Exhibitions and Events

About "Future of Creation"
As of September 2014, we are presenting a new series of exhibitions, "Future of Creation," each of which takes a distinctive theme and embodies a trend now in the making. We are guided in this endeavor by four creators from the forefront of Japanese art and architecture who join us as supervisors--Toshio Shimizu (artistic director), Ryohei Miyata (metal artist), Toyo Ito (architect), and Kengo Kuma (architect). Each undertakes a three-month long exhibition, for a total four exhibitions each year.

Introduction by Toshio Shimizu
A Fascination with Plinths
Plinths are the theme of this exhibition because the showcased artist Colliu has a keen interest in sculpture plinths.
If we think back to the earliest known modes of sculpture in Japan, we hit upon the dogu dating from the Jomon period. Dogu did not have plinths. If dogu were indeed made and used for magical purposes, any magical quality they were endowed with must have been expected to affect the real world in some way. In other words, the relationship between dogu and humans was a direct one, negating the need for a plinth, which by nature serves to distinguish what is on the plinth from the real world.
This train of thought, if allowed to carry on, will inevitably lead to the need to re-examine sculpture-plinth relationships around the world and throughout history, from ancient Mesopotamia, Egypt, and Greece to the present, and will give rise to endless questions such as, "Why did Kofun-period Japan produce horse-shaped haniwa without plinths, while human-shaped ones nearly always came with plinths?" and "Why did Cycladic figurines have no plinth, while Greek statues of gods and goddesses did?" and so on and so forth.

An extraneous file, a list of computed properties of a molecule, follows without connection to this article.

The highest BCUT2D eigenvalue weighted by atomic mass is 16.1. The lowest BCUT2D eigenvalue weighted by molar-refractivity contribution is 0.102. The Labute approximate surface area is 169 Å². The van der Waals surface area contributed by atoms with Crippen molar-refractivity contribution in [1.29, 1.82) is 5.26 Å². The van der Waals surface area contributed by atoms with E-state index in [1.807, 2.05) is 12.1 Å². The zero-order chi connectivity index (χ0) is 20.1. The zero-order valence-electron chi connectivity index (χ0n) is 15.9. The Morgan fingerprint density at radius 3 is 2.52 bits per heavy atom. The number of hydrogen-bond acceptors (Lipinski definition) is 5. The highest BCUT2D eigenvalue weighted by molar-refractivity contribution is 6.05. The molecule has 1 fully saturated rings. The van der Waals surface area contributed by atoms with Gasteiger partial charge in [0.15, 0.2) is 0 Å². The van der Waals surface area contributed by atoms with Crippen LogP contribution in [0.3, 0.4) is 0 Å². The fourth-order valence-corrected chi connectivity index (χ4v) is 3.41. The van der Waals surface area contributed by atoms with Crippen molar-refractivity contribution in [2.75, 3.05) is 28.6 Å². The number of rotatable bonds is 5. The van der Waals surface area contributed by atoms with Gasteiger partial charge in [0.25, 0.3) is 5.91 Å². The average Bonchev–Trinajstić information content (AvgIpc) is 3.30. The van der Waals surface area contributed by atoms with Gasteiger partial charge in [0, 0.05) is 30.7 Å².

Returning to the subject of Colliu and our own time, as an art producer I recall that the sculptures created by the contemporary artists I have worked with--Anish Kapoor, Richard Deacon, Kan Yasuda, and Daniel Buren to name just a few--invariably did not have plinths.
Auguste Rodin released sculpture from architecture, but not quite from the plinth. Marcel Duchamp removed the act of sculpting from sculpture, and at the same time did away with the plinth. Constantin Brâncuși and Vladimir Tatlin occasionally did without the plinth, but their works were still clearly detached from the real world. A notable change in the situation occurred in the second half of the 20th century, when the Gutai, Jikken-kobo, Arte Povera, and Mono-ha artists, as well as Joseph Beuys and others, demonstrated moves toward sculpture that embodied non-physical world or idea while seamlessly occupying real-world space. Sculptures created by them were part of a historical continuum.
Today we are seeing a resurging interest in plinths. Colliu creates plinths and deploys them in her exhibition space. The plinths come in simplified shapes and are covered in flat vivid colors in keeping with her other works to date in terms of color and form.
What is significant here is that the plinths are a platform for Colliu's fantasy world. Much like the Japanese tokonoma, the top of the plinth is an absolute space detached from the real world. However, unlike the tokonoma, which can accommodate sculptures and other objects, Colliu's plinths seem far too independent and assertive for the placing of any physical sculpture. They seem more suitable for non-physical sculpture--"imagination," if you like--or physical sculpture with as little suggestion of its physical qualities as possible.